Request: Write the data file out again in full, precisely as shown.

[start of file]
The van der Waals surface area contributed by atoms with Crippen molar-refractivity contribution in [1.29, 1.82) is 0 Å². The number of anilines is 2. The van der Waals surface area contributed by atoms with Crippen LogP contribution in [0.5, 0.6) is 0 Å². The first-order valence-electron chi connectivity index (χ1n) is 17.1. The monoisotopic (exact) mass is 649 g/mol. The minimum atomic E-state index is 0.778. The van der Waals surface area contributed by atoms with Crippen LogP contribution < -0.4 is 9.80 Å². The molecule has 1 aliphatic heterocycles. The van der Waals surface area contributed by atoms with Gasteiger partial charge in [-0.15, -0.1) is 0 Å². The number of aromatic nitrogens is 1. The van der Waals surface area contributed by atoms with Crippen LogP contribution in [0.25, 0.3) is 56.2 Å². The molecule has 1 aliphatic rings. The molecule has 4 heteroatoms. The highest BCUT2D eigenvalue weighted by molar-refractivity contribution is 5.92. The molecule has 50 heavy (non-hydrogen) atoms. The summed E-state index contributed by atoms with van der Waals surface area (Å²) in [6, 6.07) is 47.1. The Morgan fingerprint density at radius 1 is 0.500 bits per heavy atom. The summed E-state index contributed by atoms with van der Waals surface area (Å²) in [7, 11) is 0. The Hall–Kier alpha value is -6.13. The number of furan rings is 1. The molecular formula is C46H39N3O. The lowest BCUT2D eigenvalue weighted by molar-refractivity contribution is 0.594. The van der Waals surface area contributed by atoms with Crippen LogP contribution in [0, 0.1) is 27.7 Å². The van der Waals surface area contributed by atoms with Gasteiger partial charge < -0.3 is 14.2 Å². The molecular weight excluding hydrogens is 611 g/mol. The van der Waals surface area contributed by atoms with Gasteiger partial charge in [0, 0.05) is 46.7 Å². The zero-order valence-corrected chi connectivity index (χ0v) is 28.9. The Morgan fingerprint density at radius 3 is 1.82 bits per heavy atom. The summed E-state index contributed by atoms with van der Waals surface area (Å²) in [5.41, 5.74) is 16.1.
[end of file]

The van der Waals surface area contributed by atoms with Crippen molar-refractivity contribution in [1.29, 1.82) is 0 Å². The number of anilines is 2. The van der Waals surface area contributed by atoms with Crippen LogP contribution in [0.5, 0.6) is 0 Å². The first-order valence-electron chi connectivity index (χ1n) is 17.1. The monoisotopic (exact) mass is 649 g/mol. The minimum atomic E-state index is 0.778. The van der Waals surface area contributed by atoms with Crippen LogP contribution < -0.4 is 9.80 Å². The molecule has 1 aliphatic heterocycles. The van der Waals surface area contributed by atoms with Gasteiger partial charge in [-0.15, -0.1) is 0 Å². The number of aromatic nitrogens is 1. The van der Waals surface area contributed by atoms with Crippen LogP contribution in [0.25, 0.3) is 56.2 Å². The molecule has 1 aliphatic rings. The molecule has 4 heteroatoms. The highest BCUT2D eigenvalue weighted by molar-refractivity contribution is 5.92. The molecule has 50 heavy (non-hydrogen) atoms. The summed E-state index contributed by atoms with van der Waals surface area (Å²) in [6, 6.07) is 47.1. The Morgan fingerprint density at radius 1 is 0.500 bits per heavy atom. The summed E-state index contributed by atoms with van der Waals surface area (Å²) in [7, 11) is 0. The Hall–Kier alpha value is -6.13. The number of furan rings is 1. The molecular formula is C46H39N3O. The lowest BCUT2D eigenvalue weighted by molar-refractivity contribution is 0.594. The van der Waals surface area contributed by atoms with Crippen LogP contribution in [0, 0.1) is 27.7 Å². The van der Waals surface area contributed by atoms with Gasteiger partial charge < -0.3 is 14.2 Å². The molecular weight excluding hydrogens is 611 g/mol. The van der Waals surface area contributed by atoms with Gasteiger partial charge in [0, 0.05) is 46.7 Å². The zero-order valence-corrected chi connectivity index (χ0v) is 28.9. The Morgan fingerprint density at radius 3 is 1.82 bits per heavy atom. The summed E-state index contributed by atoms with van der Waals surface area (Å²) in [5.41, 5.74) is 16.1.